Phospholipid Sensors for Detection of Bacterial Pore-Forming Toxins
In this work we utilized tethered bilayer sensing platform to detect the activity of pore-forming toxins. Investigated toxins belong to an extensive class of cholesterol dependent cytolysins, which attach to a bilayer membrane of cells, oligomerize into a water-filled pore, and trigger cell lysis and death. The sequence of the molecular events that lead to a cell death is mediated by the cholesterol. We demonstrate that one of such toxins, vaginolysin (VLY) secreted by the bacteria Gardnerella vaginalis, which is a virulent factor in bacterial vaginosis, a serious gynaecological disease, that has been linked to infertility, adverse pregnancy outcomes, and increased risk for acquiring sexually transmitted diseases, may be detected at concentrations below 0.5 nM using tethered phospholipid bilayers. These concentrations are close to physiological levels of the toxin in affected tissues.
The detection of VLY was carried out by measuring the electrochemical impedance of a tethered bilayer membrane. Functional reconstitution of the toxin and its oligomerization into a water-filled pore changes dramatically the electrochemical impedance spectra (EIS) of the surface-bound bilayers. Due to proximity of a sensing bilayer to a solid surface and asymmetry of the conducting phases, the EIS cannot be modelled by simple RC parallel equivalent circuit as it is usually done in freely suspended black lipid membrane systems. In this communication, we discuss the EIS response of tethered bilayers described earlier  and present several practical algorithms to evaluate the extent of membrane damage by the pore-forming toxins. The biological relevance of the EIS variation upon introduction of analyte VLY was demonstrated using VLY-neutralizing antibodies and partly inactivated mutant versions of the toxin.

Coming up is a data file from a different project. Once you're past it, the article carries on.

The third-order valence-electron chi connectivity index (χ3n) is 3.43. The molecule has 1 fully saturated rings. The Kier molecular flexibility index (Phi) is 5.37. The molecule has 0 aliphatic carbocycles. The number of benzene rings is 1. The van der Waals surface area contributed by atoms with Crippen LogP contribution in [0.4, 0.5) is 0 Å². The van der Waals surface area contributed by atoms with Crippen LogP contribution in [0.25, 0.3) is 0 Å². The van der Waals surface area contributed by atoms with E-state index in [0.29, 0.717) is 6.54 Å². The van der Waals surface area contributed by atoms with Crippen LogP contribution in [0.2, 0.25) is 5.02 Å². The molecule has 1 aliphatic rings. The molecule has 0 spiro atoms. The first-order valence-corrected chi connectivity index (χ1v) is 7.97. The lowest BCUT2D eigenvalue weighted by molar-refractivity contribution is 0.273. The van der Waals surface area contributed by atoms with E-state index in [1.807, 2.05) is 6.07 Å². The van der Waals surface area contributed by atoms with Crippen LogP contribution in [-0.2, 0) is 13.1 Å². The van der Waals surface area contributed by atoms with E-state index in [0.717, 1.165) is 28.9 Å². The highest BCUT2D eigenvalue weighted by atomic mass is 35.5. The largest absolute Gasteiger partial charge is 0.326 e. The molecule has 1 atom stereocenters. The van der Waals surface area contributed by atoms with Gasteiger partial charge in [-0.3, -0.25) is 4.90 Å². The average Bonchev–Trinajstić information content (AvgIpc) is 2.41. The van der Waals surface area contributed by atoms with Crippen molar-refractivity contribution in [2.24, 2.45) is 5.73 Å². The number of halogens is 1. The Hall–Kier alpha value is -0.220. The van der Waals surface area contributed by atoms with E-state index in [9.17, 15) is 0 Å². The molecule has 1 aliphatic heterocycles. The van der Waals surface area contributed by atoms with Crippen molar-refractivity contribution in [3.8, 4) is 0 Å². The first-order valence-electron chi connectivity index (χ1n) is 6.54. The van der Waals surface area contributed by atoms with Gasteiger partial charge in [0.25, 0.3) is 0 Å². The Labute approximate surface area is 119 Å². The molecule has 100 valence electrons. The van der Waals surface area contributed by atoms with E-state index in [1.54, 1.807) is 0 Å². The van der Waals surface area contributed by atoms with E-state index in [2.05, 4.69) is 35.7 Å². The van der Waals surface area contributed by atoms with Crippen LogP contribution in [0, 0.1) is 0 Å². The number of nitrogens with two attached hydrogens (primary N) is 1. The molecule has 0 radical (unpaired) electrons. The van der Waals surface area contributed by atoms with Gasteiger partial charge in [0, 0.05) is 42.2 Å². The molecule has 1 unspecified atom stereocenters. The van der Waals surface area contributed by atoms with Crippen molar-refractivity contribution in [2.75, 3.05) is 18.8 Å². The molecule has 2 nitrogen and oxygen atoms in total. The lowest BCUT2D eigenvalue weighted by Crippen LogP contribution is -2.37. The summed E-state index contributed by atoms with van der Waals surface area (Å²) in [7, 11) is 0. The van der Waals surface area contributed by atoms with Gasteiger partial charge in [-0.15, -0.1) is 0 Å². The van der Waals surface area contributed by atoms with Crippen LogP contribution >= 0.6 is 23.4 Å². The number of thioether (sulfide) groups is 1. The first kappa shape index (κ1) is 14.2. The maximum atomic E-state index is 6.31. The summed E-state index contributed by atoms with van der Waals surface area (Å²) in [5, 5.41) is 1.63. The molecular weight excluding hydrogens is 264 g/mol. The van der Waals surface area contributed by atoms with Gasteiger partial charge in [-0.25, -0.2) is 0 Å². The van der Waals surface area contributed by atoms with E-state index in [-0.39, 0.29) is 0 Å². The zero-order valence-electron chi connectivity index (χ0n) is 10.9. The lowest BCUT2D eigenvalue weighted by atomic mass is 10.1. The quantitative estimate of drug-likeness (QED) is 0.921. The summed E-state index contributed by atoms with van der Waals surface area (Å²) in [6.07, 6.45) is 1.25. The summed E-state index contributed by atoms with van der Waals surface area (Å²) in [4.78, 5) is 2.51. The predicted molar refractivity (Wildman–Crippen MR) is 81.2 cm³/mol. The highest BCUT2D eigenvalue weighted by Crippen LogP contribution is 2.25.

The preliminary data obtained using other pore-forming cholesterol dependent toxins such as intermedilysin and and perfringolysin is presented and compared to VLY. In both cases the insulating properties of artificial membranes are affected by the toxins. However, to achieve maximal performance of a phospholipid sensor the composition of tethered bilayers needs to be ajdusted individually.
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 Rima Budvytyte, Mindaugas Mickevicius, David J. Vanderah, Frank Heinrich, and Gintaras Valincius, Modification of Tethered Bilayers by Phospholipid Exchange with Vesicles. Langmuir. 2013 29, (13), 4320–4327.
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